Instead Lavinia has been devising different ideas for alternative Christmas get-togethers for smaller teams that will have just as much, if not more personal impact for employees: “Rather than book a large venue for all 400 employees, the managers of each individual departments could take their staff out instead for a smaller celebration. The clients we are speaking to say their teams vary from approximately eight people up to 25 people. We are currently sourcing exclusive rooms in restaurants so they can have a private area just for them. We will create bespoke menus, style the tables, and give the area a theme if they wish, and some venues will allow us to bring entertainment. We are working with tighter budgets but can still create something special and fun on a smaller scale for employees.”
But this might not be suitable for everyone. Larger businesses that require their employees work in an office adapted for social distancing, might feel more comfortable returning to the classic ‘office Christmas party’ of old and host a bash within company premises: “One of my larger corporate clients has asked what we could create within the office environment that still allows for social distancing. We are exploring options such as having fancy dress items packaged and left on each employee’s desks for them to wear without having to rummage through a dress-up box that lots of people have touched.”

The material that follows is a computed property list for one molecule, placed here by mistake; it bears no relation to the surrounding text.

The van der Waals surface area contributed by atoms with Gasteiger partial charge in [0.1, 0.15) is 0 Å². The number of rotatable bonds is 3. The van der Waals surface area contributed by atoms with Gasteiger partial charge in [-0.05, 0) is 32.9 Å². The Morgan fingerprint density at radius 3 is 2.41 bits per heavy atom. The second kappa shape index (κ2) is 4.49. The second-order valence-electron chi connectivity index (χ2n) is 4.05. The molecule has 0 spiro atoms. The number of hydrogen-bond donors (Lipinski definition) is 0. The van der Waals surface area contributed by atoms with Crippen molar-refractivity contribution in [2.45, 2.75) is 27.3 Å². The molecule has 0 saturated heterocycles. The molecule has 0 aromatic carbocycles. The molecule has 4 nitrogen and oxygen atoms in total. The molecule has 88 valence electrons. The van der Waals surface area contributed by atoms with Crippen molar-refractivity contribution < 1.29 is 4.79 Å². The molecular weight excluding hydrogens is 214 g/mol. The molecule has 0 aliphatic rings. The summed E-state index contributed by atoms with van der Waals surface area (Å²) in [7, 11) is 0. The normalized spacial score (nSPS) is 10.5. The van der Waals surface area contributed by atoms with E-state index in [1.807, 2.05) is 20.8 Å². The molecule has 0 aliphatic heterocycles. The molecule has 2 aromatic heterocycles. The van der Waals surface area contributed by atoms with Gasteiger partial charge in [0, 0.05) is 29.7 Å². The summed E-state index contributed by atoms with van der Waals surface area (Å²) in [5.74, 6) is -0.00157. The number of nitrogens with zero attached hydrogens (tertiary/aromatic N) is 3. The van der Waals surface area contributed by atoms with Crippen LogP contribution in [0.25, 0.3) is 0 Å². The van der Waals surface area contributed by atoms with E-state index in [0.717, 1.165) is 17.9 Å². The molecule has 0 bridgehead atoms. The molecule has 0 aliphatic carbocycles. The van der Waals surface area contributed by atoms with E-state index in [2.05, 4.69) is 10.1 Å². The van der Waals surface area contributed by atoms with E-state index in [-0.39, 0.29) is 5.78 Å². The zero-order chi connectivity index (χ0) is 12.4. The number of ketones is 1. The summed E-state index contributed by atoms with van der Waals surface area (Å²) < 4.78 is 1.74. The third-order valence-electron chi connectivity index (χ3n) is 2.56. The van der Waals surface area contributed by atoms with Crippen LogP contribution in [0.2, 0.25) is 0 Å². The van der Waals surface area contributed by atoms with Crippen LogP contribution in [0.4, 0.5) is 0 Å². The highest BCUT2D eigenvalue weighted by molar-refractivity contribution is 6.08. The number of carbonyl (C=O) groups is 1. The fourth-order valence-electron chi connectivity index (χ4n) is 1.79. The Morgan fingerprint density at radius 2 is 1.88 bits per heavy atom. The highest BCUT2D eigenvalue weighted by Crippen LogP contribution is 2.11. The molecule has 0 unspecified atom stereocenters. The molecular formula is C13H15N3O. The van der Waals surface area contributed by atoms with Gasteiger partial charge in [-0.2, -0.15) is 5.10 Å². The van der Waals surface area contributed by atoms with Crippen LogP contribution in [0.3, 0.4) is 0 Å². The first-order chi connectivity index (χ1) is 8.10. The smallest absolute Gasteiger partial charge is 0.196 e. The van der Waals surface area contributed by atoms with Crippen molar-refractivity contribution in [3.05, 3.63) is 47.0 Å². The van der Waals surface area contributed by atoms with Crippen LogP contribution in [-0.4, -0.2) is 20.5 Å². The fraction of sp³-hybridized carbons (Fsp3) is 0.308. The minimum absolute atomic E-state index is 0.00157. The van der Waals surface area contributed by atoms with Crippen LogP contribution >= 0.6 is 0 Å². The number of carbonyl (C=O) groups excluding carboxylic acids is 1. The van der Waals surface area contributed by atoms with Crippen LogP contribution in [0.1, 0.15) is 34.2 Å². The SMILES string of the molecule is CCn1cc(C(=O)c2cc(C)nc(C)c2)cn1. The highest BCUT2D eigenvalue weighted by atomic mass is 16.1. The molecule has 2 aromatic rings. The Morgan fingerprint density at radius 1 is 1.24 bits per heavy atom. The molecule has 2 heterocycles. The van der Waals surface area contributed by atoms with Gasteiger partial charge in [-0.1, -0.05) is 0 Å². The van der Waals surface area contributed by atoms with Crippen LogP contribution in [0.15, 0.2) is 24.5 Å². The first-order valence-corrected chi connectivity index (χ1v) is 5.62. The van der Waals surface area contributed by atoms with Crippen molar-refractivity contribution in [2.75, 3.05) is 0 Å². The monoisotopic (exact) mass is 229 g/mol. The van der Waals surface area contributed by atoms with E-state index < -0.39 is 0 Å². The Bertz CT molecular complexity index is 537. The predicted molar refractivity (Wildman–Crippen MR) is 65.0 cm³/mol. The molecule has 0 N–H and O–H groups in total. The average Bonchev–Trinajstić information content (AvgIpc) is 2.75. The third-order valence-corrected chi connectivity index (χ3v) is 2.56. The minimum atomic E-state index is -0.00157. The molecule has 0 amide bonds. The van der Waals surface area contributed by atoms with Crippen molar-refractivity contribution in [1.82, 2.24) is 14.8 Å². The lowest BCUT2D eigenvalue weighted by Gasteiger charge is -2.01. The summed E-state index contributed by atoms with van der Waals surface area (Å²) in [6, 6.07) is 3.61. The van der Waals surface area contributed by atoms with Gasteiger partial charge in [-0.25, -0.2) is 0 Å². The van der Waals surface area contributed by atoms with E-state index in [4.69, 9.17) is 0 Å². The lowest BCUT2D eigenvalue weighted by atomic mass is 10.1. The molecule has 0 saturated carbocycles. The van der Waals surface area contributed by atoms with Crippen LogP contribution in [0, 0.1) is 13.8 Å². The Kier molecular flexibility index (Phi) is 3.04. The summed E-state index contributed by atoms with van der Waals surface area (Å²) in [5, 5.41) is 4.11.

The lockdown has meant that Lavinia has sourced lots of new ideas to help the Christmas celebrations still feel special: “Why not bring in a bar company to not only make a bar and serve drinks from but also to go round and serve people at their desks from a fun drinks trolley? The bar and trolley can display a menu with cocktails named after things relating to their industry, or funny names to do with their bosses or characters in the workplace. We have also looked into quirky fun entertainment that can go hand-in-hand with an occasion like this, and if the offices have a kitchen, catering can also be provided with canapes or bowl food.”
For those who still cannot meet up in person, there are plans afoot to celebrate the usual office and work Christmas games but using virtual technology to bring Christmas cheer to all. Jonathan concludes: “We’re excited to see what everyone comes up with to replace the face-to-face Christmas fun – it’ll be the perfect for grumpy Scrooges that’s for sure.”